The girl died after an accident in the Mayfhofen resort (Wiki Commons)
A 10-year-old British schoolgirl has died in a skiing accident in the Australian Alps on the last day of a family holiday.
The girl, who has not been named, died after ploughing into a tree in the Mayrhofen resort near Tirol.
Witnesses said the girl was unable to stop and hit the tree at full speed after careering off piste. She had been wearing a crash helmet.
Emergency services attended the scene and she was airlifted to hospital shortly afterwards.
Police in Mayrhofen said the family was on the last day of their holiday when the crash took place.
A spokesman said: "After the girl lost control, she began to gain speed. She went faster and faster and sped over the edge of the piste and into the woods.
"She then hit the tree and was very badly hurt.
"Her father and brother were behind and they went after her immediately and saw the accident."
Her mother had already returned to the bottom of the mountain by cable car so did not witness the accident, which took place on Sunday.
Rescuers airlifted the girl to hospital in Innsbruch, but doctors could not save her and she was pronounced dead on Monday.
A local, who witnessed the accident, said: "I saw a child leave the piste at a very fast speed.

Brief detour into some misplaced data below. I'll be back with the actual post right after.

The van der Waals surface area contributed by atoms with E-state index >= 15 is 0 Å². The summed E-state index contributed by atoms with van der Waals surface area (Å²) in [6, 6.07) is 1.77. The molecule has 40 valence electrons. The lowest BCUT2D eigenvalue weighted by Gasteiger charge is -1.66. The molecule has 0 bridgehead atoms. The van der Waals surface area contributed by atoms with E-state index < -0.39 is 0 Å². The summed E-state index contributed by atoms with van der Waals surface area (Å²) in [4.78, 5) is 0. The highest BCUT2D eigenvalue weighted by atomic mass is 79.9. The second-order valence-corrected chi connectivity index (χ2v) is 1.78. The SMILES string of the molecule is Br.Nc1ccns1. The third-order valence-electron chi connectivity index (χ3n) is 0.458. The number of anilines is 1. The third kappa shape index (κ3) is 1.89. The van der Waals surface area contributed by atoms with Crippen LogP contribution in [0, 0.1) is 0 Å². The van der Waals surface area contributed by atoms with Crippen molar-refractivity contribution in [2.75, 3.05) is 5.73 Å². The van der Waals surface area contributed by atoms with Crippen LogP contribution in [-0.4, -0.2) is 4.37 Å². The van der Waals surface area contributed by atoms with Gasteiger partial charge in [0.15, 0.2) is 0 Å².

"I stopped but was already too far down the slope. I heard a lot of screaming. A short while later I saw the helicopter landing at the scene."
One of the mountain rescuers told the Daily Mail: "It appeared to be a very serious injury. The child was in a bad condition when she was taken to hospital. It didn't look good. She suffered head injuries."
The 10-year-old's death follows a similar accident in December last year, when 25-year-old Emily Watts, from Suffolk, was killed in the French Alps.
Watts died after falling headfirst into a snowdrift and was stuck for 45 minutes. She was taken to hospital and spent five days on life support before dying.
In December, the Foreign and Commonwealth Office urged British people going on skiing holidays to take care while on the mountains.
Simon Taylor, Consul, based in Marseille, said: "Last year we saw a high number of British nationals end up in hospital with serious injuries. Sadly this included a number of deaths.
"It is significant that a large number of cases we have dealt with have involved off piste skiing. Those lucky enough to survive an accident and end up in hospital can face months of recovery, so it is important to think carefully beforehand about the very real risks out there."
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